New early-detection blood test could help fight against 50 types of cancer
Galleri can detect over 50 types of cancer
GREEN BAY, Wis. (WBAY) - Early detection is key when it comes to any type of cancer, but for many, there isn’t a test to help with early detection, like pancreatic cancer.
Now there might be some hope.
Grail, a health company, just announced the creation of a multi-cancer early detection blood test that can detect more than 50 types of cancer early on, including pancreatic cancer which is normally diagnosed at stage 3 or 4 because it is so hard to detect.
“In Wisconsin, roughly three people are diagnosed every day with pancreatic cancer, and two end up passing away from the disease so those are certainly frightening statistics,” said Steve Lipshetz with the Milwaukee Pancreatic Cancer Action Network.
“So there’s this really big unmet need to have a test that can detect as many different cancer tags as possible at earlier stages so that patients can get into their health care provider and get treatment earlier,” said Dr. Julia Feygin, Senior Medical Science Liaison at Grail.
Feygin lost her dad to pancreatic cancer when she was 13-years-old and that’s why she joined the team at Grail.
“We’ve developed a simple blood test called Galleri that can detect over 50 different types of cancer,” said Feygin.
The test tracks cancer cells’ DNA, which is different from the DNA output of healthy cells in the body.
“Based on the patterns that we see, we can reveal whether a signal for cancer is present and we can predict with very high accuracy wherein the body this cancer signal is coming from,” said Feygin.
With more than 140 clinical study sites, the test has less than a 1 percent false positivity rate.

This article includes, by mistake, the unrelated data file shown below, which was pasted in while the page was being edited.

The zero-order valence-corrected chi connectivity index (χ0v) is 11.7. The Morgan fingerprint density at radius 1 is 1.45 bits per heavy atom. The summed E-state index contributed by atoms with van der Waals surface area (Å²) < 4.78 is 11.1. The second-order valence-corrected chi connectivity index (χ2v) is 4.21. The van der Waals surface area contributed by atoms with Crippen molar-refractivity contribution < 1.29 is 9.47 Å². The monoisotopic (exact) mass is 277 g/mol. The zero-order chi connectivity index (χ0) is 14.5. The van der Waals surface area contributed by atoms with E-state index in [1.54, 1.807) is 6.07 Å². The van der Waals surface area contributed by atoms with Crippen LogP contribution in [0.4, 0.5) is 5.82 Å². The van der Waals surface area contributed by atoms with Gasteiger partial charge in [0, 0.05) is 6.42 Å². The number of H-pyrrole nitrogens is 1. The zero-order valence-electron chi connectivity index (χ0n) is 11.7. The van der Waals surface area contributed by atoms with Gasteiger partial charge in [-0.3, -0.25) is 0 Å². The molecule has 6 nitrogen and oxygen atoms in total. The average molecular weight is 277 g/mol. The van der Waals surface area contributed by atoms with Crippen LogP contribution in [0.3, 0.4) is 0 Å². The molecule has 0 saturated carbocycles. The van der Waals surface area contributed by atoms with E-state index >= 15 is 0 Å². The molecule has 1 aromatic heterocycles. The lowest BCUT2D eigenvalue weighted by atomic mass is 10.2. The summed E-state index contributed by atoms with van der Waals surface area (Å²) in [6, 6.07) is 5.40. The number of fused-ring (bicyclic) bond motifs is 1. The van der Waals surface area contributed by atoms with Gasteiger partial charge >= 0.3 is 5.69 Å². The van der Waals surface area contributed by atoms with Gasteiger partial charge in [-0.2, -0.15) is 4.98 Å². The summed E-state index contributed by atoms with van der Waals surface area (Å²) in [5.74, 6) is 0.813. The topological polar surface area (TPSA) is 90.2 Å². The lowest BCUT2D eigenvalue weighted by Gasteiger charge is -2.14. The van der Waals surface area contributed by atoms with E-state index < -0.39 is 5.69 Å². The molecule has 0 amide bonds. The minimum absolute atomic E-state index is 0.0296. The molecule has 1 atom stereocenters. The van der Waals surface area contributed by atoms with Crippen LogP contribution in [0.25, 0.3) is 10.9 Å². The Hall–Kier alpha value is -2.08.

Feygin said the test is not meant to replace normal cancer screenings, rather help doctors pinpoint the cancer cells, faster.
“So we can give them some indication as to where the cancer signal is coming from and then they could initiate a more efficient and streamlined diagnostic workup with some direction,” said Feygin.
The $949 test is not approved by the Food and Drug Administration yet, but Grail is currently working on that. Right now, the test Galleri is considered a laboratory-developed test. Grail’s laboratory is CLIA certified and CAP-accredited which means it can deliver this test as a laboratory-developed test to physicians and patients.
The test is not covered by insurance, but that too is in the process of being worked out.
“There also is a bill, both in the House and in the Senate, that would require Medicare to pay automatically for any early detection tests that are developed and approved by the FDA, so that would sort of help us get people tested,” said Lipshetz.
Once the blood is collected, it is sent to a Grail lab to be processed. Feygin said it takes about 10 business days to get the results.
“Hopefully we can get to a place where the word cancer is not something that we’re all so terrified about, that it’s not a death sentence,” said Feygin. “That’s why bringing our multi-cancer early detection test into clinical practice truly represents a major step forward in cancer.”
“It would be a huge breakthrough to have a test that proves accurate that might one day be given routinely when you go in for your annual physical and your blood test,” said Lipshetz.
For more information about the Galleri test, visit www.galleri.com
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